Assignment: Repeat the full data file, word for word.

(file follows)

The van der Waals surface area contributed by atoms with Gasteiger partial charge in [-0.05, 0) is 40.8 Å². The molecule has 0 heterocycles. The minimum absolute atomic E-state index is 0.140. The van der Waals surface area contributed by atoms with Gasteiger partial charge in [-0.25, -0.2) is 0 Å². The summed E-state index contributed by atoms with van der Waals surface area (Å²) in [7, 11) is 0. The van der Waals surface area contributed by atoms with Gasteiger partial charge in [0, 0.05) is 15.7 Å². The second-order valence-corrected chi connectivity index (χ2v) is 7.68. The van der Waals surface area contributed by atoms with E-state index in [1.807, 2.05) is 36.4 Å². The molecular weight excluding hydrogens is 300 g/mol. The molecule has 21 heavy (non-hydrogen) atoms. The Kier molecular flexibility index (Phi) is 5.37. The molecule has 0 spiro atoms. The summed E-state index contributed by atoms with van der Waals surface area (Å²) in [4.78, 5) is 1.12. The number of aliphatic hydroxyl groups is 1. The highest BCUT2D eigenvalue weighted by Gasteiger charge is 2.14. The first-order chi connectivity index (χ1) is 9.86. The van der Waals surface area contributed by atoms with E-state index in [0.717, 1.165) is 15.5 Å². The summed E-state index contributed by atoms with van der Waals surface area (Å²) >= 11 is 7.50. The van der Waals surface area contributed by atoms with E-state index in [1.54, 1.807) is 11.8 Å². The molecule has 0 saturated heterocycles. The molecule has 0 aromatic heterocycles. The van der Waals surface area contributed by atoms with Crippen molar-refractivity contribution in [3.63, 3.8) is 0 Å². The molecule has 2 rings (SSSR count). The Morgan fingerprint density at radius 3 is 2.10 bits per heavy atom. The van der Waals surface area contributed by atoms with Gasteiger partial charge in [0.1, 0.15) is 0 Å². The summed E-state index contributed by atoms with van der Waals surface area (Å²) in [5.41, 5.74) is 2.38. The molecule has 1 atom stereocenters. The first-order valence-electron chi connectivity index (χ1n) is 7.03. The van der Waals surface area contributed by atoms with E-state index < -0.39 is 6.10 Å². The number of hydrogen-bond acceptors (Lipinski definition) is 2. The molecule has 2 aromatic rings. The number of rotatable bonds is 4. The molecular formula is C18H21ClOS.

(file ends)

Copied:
The van der Waals surface area contributed by atoms with Gasteiger partial charge in [-0.05, 0) is 40.8 Å². The molecule has 0 heterocycles. The minimum absolute atomic E-state index is 0.140. The van der Waals surface area contributed by atoms with Gasteiger partial charge in [-0.25, -0.2) is 0 Å². The summed E-state index contributed by atoms with van der Waals surface area (Å²) in [7, 11) is 0. The van der Waals surface area contributed by atoms with Gasteiger partial charge in [0, 0.05) is 15.7 Å². The second-order valence-corrected chi connectivity index (χ2v) is 7.68. The van der Waals surface area contributed by atoms with E-state index in [1.807, 2.05) is 36.4 Å². The molecular weight excluding hydrogens is 300 g/mol. The molecule has 21 heavy (non-hydrogen) atoms. The Kier molecular flexibility index (Phi) is 5.37. The molecule has 0 spiro atoms. The summed E-state index contributed by atoms with van der Waals surface area (Å²) in [4.78, 5) is 1.12. The number of aliphatic hydroxyl groups is 1. The highest BCUT2D eigenvalue weighted by Gasteiger charge is 2.14. The first-order chi connectivity index (χ1) is 9.86. The van der Waals surface area contributed by atoms with E-state index in [0.717, 1.165) is 15.5 Å². The summed E-state index contributed by atoms with van der Waals surface area (Å²) >= 11 is 7.50. The van der Waals surface area contributed by atoms with E-state index in [1.54, 1.807) is 11.8 Å². The molecule has 0 saturated heterocycles. The molecule has 0 aromatic heterocycles. The van der Waals surface area contributed by atoms with Crippen molar-refractivity contribution in [3.63, 3.8) is 0 Å². The molecule has 2 rings (SSSR count). The Morgan fingerprint density at radius 3 is 2.10 bits per heavy atom. The van der Waals surface area contributed by atoms with Gasteiger partial charge in [0.1, 0.15) is 0 Å². The summed E-state index contributed by atoms with van der Waals surface area (Å²) in [5.41, 5.74) is 2.38. The molecule has 1 atom stereocenters. The first-order valence-electron chi connectivity index (χ1n) is 7.03. The van der Waals surface area contributed by atoms with E-state index < -0.39 is 6.10 Å². The number of hydrogen-bond acceptors (Lipinski definition) is 2. The molecule has 2 aromatic rings. The number of rotatable bonds is 4. The molecular formula is C18H21ClOS.